Last week’s revelation that MLS was seeking up to a 50 percent reduction in player salaries should the 2020 season have to be condensed because of the COVID-19 pandemic sure opened up a can of worms.
The collective bargaining agreement that was reached (but not ratified) weeks before the league’s 25th anniversary campaign kicked off is suddenly is danger of collapsing. There have even been suggestions that if the players aren’t willing to take that severe haircut, MLS owners — who, unlike their counterparts in North America’s other major sports leagues, generate the lion’s share of their revenue via gameday ticket sales — could decide it’s simply not worth resuming the season at all.
Don’t believe a word of it.
Although the multi-billion-dollar TV contracts that the NFL, English Premier League and other entities have struck with broadcasters incentivize everyone involved to restart as soon as possible, MLS and other more humble outfits find themselves in a much more vexing predicament. While made-for-TV leagues would stand to lose the bulk of their revenue if they can’t complete their 2019-20 schedules, some smaller competitions around the world have already concluded that resuming would lead to catastrophic financial losses in the absence of paying customers.
On the surface, MLS appears no different. The top soccer competition in the United States and Canada receives just $90 million a season from its media partners, or less than $3.5 million for each of its 26 teams. That figure isn’t enough to cover player salaries, never mind all the other expenses professional sports teams incur in the course of normal operations. MLS has built itself on fiscal responsibility, doubling in size over the last quarter-century largely because of it. It also hasn’t been afraid to take drastic action when necessary, excising money-bleeding clubs on three separate occasions over the first 20 years of its existence.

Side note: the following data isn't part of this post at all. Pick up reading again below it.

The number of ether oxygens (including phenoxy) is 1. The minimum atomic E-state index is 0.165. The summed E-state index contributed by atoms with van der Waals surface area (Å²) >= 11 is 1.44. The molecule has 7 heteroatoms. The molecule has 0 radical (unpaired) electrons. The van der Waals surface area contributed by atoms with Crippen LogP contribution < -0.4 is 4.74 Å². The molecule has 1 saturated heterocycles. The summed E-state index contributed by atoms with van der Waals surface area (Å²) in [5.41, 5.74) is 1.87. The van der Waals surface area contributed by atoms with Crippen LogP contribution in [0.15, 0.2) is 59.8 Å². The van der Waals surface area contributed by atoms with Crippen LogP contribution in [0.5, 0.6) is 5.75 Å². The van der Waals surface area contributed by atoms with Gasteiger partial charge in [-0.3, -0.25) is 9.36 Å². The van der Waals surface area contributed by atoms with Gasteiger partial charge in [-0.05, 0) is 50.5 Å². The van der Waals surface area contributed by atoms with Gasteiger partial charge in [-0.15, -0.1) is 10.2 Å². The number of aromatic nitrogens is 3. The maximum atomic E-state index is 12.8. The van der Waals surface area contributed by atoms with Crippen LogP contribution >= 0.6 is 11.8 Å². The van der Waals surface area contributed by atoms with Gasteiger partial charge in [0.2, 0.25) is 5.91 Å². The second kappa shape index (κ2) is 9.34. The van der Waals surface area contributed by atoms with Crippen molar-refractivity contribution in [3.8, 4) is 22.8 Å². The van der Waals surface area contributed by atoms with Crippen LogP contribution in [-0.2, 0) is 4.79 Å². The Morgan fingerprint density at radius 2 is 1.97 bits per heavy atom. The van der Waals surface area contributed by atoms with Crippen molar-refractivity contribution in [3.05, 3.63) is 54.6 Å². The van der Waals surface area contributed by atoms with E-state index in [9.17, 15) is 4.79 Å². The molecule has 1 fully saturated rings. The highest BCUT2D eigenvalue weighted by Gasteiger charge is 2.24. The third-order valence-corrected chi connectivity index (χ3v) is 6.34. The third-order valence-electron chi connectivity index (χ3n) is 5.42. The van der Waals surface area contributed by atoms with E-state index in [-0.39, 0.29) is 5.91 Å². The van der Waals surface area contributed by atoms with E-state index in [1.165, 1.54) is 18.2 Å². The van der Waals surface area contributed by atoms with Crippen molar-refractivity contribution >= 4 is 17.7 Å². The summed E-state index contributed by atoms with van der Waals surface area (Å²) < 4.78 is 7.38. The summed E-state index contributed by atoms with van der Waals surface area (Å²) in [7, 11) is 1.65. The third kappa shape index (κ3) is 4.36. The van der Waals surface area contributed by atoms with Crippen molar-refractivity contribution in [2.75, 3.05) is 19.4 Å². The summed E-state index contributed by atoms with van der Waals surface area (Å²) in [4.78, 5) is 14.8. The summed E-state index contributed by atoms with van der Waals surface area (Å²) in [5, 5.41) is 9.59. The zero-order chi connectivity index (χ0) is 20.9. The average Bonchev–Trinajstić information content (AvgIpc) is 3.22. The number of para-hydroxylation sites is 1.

MLS, though, is also exceptionally protective of its image. League brass are acutely aware of MLS’ perception within the overall sports ecosystem. They know that not only do they have to contend with traditional North American sports leagues for sponsorship dollars and fans’ disposable income — which figures to be a much tougher sell coming out of the coronavirus crisis — they’re also competing for soccer fans’ attention against cash-flush European circuits that field iconic teams and employ the game’s biggest superstars.
If MLS wants to live up to the “major” in its name, there is no way it can afford not to return when the rest of its competitors do. Imagine the damage to the league’s reputation if, when the NFL and NBA are back up and running, MLS is instead locking its players out of its stadiums over a pay dispute. An outfit that struggles for mainstream media attention in the best of times would be forgotten entirely. Any publicity it did get would damage the slowly changing notion that it’s not a serious player on the global sports scene.
There are still hurdles to overcome. MLS players have continued to receive their full salaries during the shutdown; by July, which seems like the earliest date play could potentially resume, they will already have been paid more than half of their annual income. That means that if the league gets its way, they’d effectively be playing whatever passes for the 2020 season for free.
That’s probably not going happen. Common sense will probably prevail. The players will probably wind up accepting a smaller pay cut in the end.
And MLS’ collection of billionaire owners probably won’t like it. It’s going to cost them a ton of money. But compared to the long-lasting (and asset-diminishing) impact that canceling the entire season at the very moment other sports return could cause, it would probably be relatively small price to pay.
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